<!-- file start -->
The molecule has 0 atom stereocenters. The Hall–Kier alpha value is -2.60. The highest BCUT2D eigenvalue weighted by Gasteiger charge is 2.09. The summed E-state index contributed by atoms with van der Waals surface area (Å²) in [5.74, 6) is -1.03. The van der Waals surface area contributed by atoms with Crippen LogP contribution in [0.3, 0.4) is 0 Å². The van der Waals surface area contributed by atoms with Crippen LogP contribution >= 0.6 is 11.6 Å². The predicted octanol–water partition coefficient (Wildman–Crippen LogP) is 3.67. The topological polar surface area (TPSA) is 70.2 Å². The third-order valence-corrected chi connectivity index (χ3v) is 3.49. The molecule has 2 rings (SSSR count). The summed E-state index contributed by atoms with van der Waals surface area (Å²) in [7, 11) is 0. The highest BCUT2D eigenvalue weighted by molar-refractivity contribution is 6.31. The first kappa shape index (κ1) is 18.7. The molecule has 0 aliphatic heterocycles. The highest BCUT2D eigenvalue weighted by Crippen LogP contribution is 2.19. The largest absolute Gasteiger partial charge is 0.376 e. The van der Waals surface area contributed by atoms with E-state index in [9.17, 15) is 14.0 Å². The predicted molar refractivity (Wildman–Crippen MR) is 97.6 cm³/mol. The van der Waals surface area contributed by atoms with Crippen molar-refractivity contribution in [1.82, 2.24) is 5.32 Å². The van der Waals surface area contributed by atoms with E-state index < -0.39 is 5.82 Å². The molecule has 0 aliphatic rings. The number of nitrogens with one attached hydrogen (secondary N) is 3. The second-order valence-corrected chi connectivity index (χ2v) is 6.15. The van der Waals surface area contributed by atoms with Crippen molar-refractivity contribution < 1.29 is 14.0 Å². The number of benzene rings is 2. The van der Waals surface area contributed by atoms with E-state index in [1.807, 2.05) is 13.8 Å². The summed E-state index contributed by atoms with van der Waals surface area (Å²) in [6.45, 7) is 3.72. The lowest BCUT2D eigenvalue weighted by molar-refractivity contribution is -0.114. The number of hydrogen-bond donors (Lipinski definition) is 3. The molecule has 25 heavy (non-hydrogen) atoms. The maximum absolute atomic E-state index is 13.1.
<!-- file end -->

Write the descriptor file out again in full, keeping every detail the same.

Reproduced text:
The molecule has 0 atom stereocenters. The Hall–Kier alpha value is -2.60. The highest BCUT2D eigenvalue weighted by Gasteiger charge is 2.09. The summed E-state index contributed by atoms with van der Waals surface area (Å²) in [5.74, 6) is -1.03. The van der Waals surface area contributed by atoms with Crippen LogP contribution in [0.3, 0.4) is 0 Å². The van der Waals surface area contributed by atoms with Crippen LogP contribution >= 0.6 is 11.6 Å². The predicted octanol–water partition coefficient (Wildman–Crippen LogP) is 3.67. The topological polar surface area (TPSA) is 70.2 Å². The third-order valence-corrected chi connectivity index (χ3v) is 3.49. The molecule has 2 rings (SSSR count). The summed E-state index contributed by atoms with van der Waals surface area (Å²) in [7, 11) is 0. The highest BCUT2D eigenvalue weighted by molar-refractivity contribution is 6.31. The first kappa shape index (κ1) is 18.7. The molecule has 0 aliphatic heterocycles. The highest BCUT2D eigenvalue weighted by Crippen LogP contribution is 2.19. The largest absolute Gasteiger partial charge is 0.376 e. The van der Waals surface area contributed by atoms with E-state index in [9.17, 15) is 14.0 Å². The predicted molar refractivity (Wildman–Crippen MR) is 97.6 cm³/mol. The van der Waals surface area contributed by atoms with Crippen molar-refractivity contribution in [1.82, 2.24) is 5.32 Å². The van der Waals surface area contributed by atoms with E-state index < -0.39 is 5.82 Å². The molecule has 0 aliphatic rings. The number of nitrogens with one attached hydrogen (secondary N) is 3. The second-order valence-corrected chi connectivity index (χ2v) is 6.15. The van der Waals surface area contributed by atoms with Crippen molar-refractivity contribution < 1.29 is 14.0 Å². The number of benzene rings is 2. The van der Waals surface area contributed by atoms with E-state index in [1.807, 2.05) is 13.8 Å². The summed E-state index contributed by atoms with van der Waals surface area (Å²) in [6.45, 7) is 3.72. The lowest BCUT2D eigenvalue weighted by molar-refractivity contribution is -0.114. The number of hydrogen-bond donors (Lipinski definition) is 3. The molecule has 25 heavy (non-hydrogen) atoms. The maximum absolute atomic E-state index is 13.1.